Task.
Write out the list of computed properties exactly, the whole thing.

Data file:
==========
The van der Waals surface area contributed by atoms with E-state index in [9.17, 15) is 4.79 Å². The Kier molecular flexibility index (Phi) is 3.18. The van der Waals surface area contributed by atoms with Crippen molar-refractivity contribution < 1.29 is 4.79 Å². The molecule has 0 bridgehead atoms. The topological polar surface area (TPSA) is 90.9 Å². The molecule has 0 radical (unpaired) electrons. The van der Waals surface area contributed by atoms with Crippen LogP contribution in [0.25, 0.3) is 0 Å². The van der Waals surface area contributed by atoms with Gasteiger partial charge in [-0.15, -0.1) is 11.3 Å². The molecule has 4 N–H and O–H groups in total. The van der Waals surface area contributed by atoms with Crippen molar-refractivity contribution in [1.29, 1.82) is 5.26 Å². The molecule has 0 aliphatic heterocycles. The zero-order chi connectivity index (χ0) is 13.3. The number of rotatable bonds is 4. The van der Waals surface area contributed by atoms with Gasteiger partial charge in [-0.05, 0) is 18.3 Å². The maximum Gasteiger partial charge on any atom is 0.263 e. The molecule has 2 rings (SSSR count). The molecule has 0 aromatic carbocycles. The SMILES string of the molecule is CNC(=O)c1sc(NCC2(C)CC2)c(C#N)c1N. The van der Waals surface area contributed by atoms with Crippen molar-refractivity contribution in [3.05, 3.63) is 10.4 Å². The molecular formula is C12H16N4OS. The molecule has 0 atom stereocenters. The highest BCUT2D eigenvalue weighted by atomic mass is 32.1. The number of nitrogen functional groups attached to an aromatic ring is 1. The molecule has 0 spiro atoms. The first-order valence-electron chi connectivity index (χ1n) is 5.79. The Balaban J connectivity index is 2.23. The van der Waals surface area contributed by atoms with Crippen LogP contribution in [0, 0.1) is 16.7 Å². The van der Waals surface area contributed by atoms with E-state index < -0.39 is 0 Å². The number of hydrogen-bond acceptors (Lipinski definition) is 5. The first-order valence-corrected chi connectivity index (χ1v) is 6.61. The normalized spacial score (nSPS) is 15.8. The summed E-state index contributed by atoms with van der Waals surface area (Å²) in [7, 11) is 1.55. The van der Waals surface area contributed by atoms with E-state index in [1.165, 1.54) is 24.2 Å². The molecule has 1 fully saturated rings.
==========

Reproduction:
The van der Waals surface area contributed by atoms with E-state index in [9.17, 15) is 4.79 Å². The Kier molecular flexibility index (Phi) is 3.18. The van der Waals surface area contributed by atoms with Crippen molar-refractivity contribution < 1.29 is 4.79 Å². The molecule has 0 bridgehead atoms. The topological polar surface area (TPSA) is 90.9 Å². The molecule has 0 radical (unpaired) electrons. The van der Waals surface area contributed by atoms with Crippen LogP contribution in [0.25, 0.3) is 0 Å². The van der Waals surface area contributed by atoms with Gasteiger partial charge in [-0.15, -0.1) is 11.3 Å². The molecule has 4 N–H and O–H groups in total. The van der Waals surface area contributed by atoms with Crippen molar-refractivity contribution in [1.29, 1.82) is 5.26 Å². The molecule has 0 aliphatic heterocycles. The zero-order chi connectivity index (χ0) is 13.3. The number of rotatable bonds is 4. The van der Waals surface area contributed by atoms with Gasteiger partial charge in [-0.05, 0) is 18.3 Å². The maximum Gasteiger partial charge on any atom is 0.263 e. The molecule has 2 rings (SSSR count). The molecule has 0 aromatic carbocycles. The SMILES string of the molecule is CNC(=O)c1sc(NCC2(C)CC2)c(C#N)c1N. The van der Waals surface area contributed by atoms with Crippen molar-refractivity contribution in [3.05, 3.63) is 10.4 Å². The molecular formula is C12H16N4OS. The molecule has 0 atom stereocenters. The highest BCUT2D eigenvalue weighted by atomic mass is 32.1. The number of nitrogen functional groups attached to an aromatic ring is 1. The molecule has 0 spiro atoms. The first-order valence-electron chi connectivity index (χ1n) is 5.79. The Balaban J connectivity index is 2.23. The van der Waals surface area contributed by atoms with Crippen LogP contribution in [0, 0.1) is 16.7 Å². The van der Waals surface area contributed by atoms with E-state index < -0.39 is 0 Å². The number of hydrogen-bond acceptors (Lipinski definition) is 5. The first-order valence-corrected chi connectivity index (χ1v) is 6.61. The normalized spacial score (nSPS) is 15.8. The summed E-state index contributed by atoms with van der Waals surface area (Å²) in [7, 11) is 1.55. The van der Waals surface area contributed by atoms with E-state index in [1.165, 1.54) is 24.2 Å². The molecule has 1 fully saturated rings.